But Israel is not only trying to bolster its Jewish population. It has been devising tangible ways to reduce the Palestinian population too.

Since 2003, Israel has effectively banned family reunification for Palestinians in Israel who marry Palestinians in the occupied territories. Such families are under pressure to move abroad so they can live together.

More significantly, two years later Israel pulled its few thousand settlers out of Gaza, in part so it could claim it was no longer occupying the coastal enclave, even as it blockaded it from land, air and sea. It has argued unconvincingly – as the weekend’s events prove – that about 2 million Palestinians there, who constitute the fastest-growing Palestinian population, have been removed from the demographic equation.

Withdrawing from the rest of the territories has proven even harder. There is almost no support among Israeli Jews for giving up East Jerusalem and its holy sites, even though it is home to 300,000 Palestinians.

And a rapidly shrinking Israeli centre-left has lost the campaign to withdraw from the parts of the West Bank where large numbers of Palestinians live.

The right is committed to seizing all of the West Bank. The question now is how to annex it without the Palestinians becoming the majority population. Palestinian legislator Ahmed Tibi warned his Jewish colleagues last week that they were bringing closer their nightmare scenario of a Greater Israel ruled by an “Arab prime minister”. But no one, including Mr Tibi, believes that will be allowed to happen.

Instead, two varieties of annexationists have emerged.

The first are those who want to intensify the campaign to force Palestinians out of most of the West Bank, gradually herding them into a handful of cities, in preparation for a series of ever-expanding annexations.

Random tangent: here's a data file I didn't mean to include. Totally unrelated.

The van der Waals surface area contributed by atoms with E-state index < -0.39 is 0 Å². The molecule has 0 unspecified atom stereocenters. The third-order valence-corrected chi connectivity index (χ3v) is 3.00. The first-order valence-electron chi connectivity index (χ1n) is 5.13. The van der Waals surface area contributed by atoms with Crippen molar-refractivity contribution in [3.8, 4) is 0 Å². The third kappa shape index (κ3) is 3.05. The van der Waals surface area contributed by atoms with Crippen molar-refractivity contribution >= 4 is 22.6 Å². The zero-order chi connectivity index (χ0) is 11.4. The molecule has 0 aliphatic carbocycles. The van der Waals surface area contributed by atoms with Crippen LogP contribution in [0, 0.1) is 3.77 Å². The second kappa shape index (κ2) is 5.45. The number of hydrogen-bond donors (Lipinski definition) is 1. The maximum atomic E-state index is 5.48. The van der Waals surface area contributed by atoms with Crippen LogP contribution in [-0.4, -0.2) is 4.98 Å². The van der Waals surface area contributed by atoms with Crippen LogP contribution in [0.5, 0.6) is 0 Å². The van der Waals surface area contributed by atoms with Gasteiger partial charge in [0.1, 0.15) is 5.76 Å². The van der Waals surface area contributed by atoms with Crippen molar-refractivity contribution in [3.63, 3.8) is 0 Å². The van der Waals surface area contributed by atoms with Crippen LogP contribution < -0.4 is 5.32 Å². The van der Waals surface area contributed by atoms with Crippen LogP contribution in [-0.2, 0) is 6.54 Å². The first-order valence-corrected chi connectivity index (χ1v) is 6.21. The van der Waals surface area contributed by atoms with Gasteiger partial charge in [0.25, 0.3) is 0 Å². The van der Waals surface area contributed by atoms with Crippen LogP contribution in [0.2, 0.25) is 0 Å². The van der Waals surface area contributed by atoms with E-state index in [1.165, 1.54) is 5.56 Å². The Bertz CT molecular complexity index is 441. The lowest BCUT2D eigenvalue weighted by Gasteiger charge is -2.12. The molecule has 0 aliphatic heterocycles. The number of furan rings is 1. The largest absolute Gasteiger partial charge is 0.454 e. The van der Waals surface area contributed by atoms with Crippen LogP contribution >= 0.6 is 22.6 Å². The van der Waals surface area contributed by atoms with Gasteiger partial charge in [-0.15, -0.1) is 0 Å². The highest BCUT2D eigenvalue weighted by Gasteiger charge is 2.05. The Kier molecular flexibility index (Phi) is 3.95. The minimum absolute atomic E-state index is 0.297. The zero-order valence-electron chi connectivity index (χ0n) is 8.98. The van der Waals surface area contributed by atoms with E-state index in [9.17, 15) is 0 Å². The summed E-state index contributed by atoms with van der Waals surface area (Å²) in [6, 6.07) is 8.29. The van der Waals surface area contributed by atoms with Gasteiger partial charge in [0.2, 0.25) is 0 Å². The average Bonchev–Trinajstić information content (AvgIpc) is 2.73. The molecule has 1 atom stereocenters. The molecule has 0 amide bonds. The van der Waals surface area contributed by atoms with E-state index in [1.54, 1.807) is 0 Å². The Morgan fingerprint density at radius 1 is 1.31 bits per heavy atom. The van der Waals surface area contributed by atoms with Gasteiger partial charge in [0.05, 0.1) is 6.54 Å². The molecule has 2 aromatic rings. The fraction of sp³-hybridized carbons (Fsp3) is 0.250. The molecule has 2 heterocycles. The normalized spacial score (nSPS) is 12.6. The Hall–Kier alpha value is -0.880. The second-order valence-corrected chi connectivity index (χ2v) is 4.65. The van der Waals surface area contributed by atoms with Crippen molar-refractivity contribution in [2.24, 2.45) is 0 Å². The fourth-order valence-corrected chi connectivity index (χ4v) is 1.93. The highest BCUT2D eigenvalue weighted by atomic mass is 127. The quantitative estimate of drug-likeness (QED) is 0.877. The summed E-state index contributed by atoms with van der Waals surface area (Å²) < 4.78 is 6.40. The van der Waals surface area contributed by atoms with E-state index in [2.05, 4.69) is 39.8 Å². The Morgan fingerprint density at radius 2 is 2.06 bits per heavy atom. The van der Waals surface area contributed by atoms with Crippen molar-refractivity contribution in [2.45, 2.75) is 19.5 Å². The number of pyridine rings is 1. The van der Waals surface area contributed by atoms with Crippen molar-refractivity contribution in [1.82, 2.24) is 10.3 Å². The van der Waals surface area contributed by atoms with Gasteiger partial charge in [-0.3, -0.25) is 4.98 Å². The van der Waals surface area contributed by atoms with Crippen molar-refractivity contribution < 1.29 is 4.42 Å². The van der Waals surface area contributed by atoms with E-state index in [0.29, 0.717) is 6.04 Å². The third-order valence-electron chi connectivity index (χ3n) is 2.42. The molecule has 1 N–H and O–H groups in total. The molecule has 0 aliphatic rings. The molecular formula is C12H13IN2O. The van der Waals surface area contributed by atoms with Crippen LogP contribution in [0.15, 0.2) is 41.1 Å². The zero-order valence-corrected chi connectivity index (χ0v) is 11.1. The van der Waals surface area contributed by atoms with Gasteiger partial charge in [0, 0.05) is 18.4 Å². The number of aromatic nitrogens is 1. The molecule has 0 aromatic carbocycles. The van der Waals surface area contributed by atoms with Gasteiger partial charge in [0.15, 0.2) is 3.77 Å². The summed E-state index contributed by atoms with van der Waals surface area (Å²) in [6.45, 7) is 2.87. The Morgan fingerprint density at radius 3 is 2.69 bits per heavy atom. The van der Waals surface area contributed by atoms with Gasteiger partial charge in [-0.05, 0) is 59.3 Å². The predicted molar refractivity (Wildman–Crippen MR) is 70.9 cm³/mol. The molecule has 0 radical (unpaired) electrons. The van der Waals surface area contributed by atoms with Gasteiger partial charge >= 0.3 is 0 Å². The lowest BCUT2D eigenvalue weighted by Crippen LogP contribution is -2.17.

The Israeli human rights group B’Tselem issued a warning last week that dozens of Palestinian farming communities were facing imminent expulsion from Area C, which forms two thirds of the West Bank.

Israel has stepped up home demolitions, torn up roads, denied Palestinians electricity and water, encouraged settler violence and conducted military and live fire training on Palestinian land. The aim, said B’Tselem, was to avoid international censure as Israel made “life unbearable to force them to leave, as if by free choice”.

These are the “moderates” in the government. The other camp, exemplified by deputy defence minister Eli Ben Dahan, believes all of the West Bank can be annexed, with the Palestinians viewed more like trees than human beings.

Last week he told Arutz Sheva, a settler news agency, that the army’s warning of a Palestinian majority should not “scare us”. Palestinians would simply be denied voting rights for the foreseeable future.

“They are far from a meaningful democracy as we know it,” he said, adding that Palestinians might eventually earn citizenship in a Greater Israel if they submitted absolutely. “There are many examples of citizenship that are given gradually."

Seventy years on, as the massacre in Gaza has underscored, Israeli leaders are faced with the same dilemma as its founders: should they again use violence to drive Palestinians from their homeland, or establish an unapologetic and brutal apartheid state ruling over them?

Jonathan Cook is an independent journalist in Nazareth